Monday, 21 September 2020

SafeEntry check-in etiquette: Don't block the damn QR code!



You’re in a hurry.

You don’t want to be late for the job interview. Otherwise, the interviewer might lament on Facebook about our generation not being hungry enough. Or worse, call you an adult baby.

Why doesn’t the company just do a Zoom interview? Don’t these people know there’s a pandemic going on?

You remember to wear your mask so you don’t have to beat up the bus driver.

"Our bus captain could be seen cowering with his arms shielding his face as the man started punching him repeatedly on the head," said SBS Transit.

Posted by The Straits Times on Wednesday, September 16, 2020


When you reach the building, a small crowd is milling around the entrance.

Aiyah, forgot. Must do SafeEntry.



You fumble with your phone to open the TraceTogether or SingPass app.

You’re trying to scan the QR code, but so are the people in front of you, getting in your way. You may beat someone up after all.

Who knew the omnipresent QR code would so take over our lives in 2020? Even when you sleep, you need to scan the SafeEntry QR code to enter your dreams. It’s everywhere.

You consider getting your IC scanned instead. Would that be quicker?

Wait, you spot another SafeEntry QR code that no one seems to have noticed. There are actually a few of them. Why didn’t you see them earlier?

Why do people crowd around one QR code when there are others? This must be what US President Donald Trump meant by “herd mentality”. (Talk about “adult baby”.)



You scan the damn QR code and join the stream of people going in. Suddenly, everyone lurches to a halt. Now what?

You look ahead. Some blur king has stopped to scan a QR code, obliviously blocking everyone behind him. That person needs to be beaten up, but you have an appointment. Maybe someone can give him a stern warning.

People are reluctant to go around him lest they are accused of jumping the queue. You check the time.

Eventually, you make it inside and the security guard or whoever barely even glances at the green SafetyEntry Pass on your phone after all you went through to get it.

Welcome to the new normal, where the nasi lemak is $12.50 for free riders.

While the distribution of the TraceTogether tokens to the general public started last week, many of us are still relying on our phones for SafeEntry.



But despite all the information and advisories the Government has provided during the pandemic post-circuit breaker, it has neglected one critical area which affects every single one of us – SafeEntry check-in etiquette.

I’m here to fill that gap. Here are a few tips to avoid annoying your fellow SafeEntry in-checkers. You’re welcome.

Don’t block the QR code
When scanning the QR code, don’t stand right in front of it, preventing others from scanning the code. Stand to the side so that someone else can have access.



Look for another QR code
If someone is blocking the QR code, there is usually another one nearby. Open your eyes.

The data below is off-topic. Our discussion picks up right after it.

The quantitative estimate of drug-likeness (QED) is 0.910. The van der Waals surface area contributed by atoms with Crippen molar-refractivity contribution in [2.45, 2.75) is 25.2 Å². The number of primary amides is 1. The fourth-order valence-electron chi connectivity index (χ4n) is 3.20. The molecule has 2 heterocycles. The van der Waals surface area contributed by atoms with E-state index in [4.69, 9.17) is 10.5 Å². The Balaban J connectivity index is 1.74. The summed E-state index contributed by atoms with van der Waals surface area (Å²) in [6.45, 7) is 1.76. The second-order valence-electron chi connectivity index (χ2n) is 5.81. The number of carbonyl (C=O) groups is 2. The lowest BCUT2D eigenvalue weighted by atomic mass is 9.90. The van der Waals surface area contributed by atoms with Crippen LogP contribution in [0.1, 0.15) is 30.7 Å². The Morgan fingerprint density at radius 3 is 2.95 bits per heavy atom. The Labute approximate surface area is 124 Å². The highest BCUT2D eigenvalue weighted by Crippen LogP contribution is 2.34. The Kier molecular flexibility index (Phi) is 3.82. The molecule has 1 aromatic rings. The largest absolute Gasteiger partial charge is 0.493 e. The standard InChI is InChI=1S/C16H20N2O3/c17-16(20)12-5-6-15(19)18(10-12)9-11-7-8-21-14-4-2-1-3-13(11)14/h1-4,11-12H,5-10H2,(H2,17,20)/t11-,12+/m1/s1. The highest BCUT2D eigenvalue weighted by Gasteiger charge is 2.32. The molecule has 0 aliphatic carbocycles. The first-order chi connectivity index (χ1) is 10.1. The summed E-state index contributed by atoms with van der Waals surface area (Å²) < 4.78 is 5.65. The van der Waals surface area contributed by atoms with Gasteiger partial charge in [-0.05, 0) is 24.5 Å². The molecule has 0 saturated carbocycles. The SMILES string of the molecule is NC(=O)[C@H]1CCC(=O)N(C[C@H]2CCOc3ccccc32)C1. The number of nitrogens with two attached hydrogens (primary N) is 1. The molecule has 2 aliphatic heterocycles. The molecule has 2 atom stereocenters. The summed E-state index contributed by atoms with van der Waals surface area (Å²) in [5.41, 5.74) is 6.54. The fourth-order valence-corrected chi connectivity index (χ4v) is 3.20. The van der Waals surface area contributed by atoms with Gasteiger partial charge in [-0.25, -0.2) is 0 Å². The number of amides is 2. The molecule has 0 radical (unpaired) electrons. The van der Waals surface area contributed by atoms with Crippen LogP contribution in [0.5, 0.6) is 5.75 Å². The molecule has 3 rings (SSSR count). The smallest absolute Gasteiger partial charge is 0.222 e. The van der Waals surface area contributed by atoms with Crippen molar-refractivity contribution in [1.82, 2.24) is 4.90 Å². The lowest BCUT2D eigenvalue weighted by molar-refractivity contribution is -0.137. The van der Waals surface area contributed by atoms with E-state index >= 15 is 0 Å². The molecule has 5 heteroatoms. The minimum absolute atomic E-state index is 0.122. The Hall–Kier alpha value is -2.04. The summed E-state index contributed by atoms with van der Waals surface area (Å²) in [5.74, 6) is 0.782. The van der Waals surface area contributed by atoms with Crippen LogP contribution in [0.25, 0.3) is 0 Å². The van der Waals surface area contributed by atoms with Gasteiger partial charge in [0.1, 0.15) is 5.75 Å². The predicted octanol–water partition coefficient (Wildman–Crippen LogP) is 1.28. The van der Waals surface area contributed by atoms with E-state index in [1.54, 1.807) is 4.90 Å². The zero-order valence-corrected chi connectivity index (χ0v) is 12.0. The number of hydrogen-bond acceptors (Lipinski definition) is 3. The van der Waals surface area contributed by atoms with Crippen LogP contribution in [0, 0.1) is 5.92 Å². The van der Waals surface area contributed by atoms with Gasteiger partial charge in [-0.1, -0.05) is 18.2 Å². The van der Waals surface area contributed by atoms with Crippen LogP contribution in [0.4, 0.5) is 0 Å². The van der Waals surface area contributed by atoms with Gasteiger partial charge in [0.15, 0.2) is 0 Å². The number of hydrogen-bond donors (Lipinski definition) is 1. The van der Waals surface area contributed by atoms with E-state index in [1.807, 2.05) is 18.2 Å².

Don’t block the way
If you need to stop or slow down to fiddle with your phone or for whatever reason, move to the side and let others pass. This is a generally good tip to live by even if there isn’t a pandemic.

Overtake
This may be slightly controversial, but if someone fails to follow the previous tip, go around that person, especially in a fast-moving line. Don’t think you’re being nice by stopping and waiting for that person. You’re just making all the people behind you suffer because of that one blur king.



Use the SingPass app’s SafeEntry Check-in feature
Skip the QR code and check in by simply selecting the location on the list. (Not every place may be listed though.) The SingPass app is not just for retrieving your O-level results, you know.

Use the TraceTogether app’s Favourites feature
If it’s a place you visit frequently, just add it to the Favourites list and you don’t need to scan the damn QR code again.

If everyone follows these tips, you may never have the urge to beat anyone up again. And vice versa.

And we may have a little less annoying pandemic.

- Published in The New Paper, 21 September 2020

Hi SM,

I noticed that most of the time, the jam @ entrance into the Building was caused by people standing right in front of the SafeEntry QR code to scan as close as possible, which need not be. This will block the moving queue and others who wanted to scan too.

To minimise the unnecessary jam @ entrance into the Building, just place the QR code approx 2.5m high so others behind the “obstructing culprit” can scan from a distance and be on their way.

Hope this tip help.

Thanks & Regards,
WK Yeow


Monday, 7 September 2020

I went to see Tenet in a Shaw cinema and survived – but my mind is blown



Dear Tenet director Christopher Nolan,

Have you seen Mulan?

If you had directed it, it would probably be called Nalum and it would have been an improvement.

#BoycottMulan for not including the song I’ll Make A Man Out Of You and a sassy cartoon dragon that sounds like Eddie Murphy.



Because of the pandemic, cinemas in Singapore were closed for nearly four months and reopened in July with safe distancing restrictions.



Only up to 50 people are allowed per cinema hall and you must wear a mask at all times except – and this is a giant loophole – when consuming food and drink.

And this is how they get you to fork over your money for their overpriced popcorn and sugar water.

As if that isn’t frightening enough, last week, people were hurt while watching Tenet in a Shaw cinema at Nex mall after a ventilation duct fell from the ceiling.



Wasn’t there a fire during a screening of The Dark Knight Rises at Causeway Point in 2012 as well?

More tragically, 12 people were killed in a mass shooting during a Dark Knight Rises screening in the US.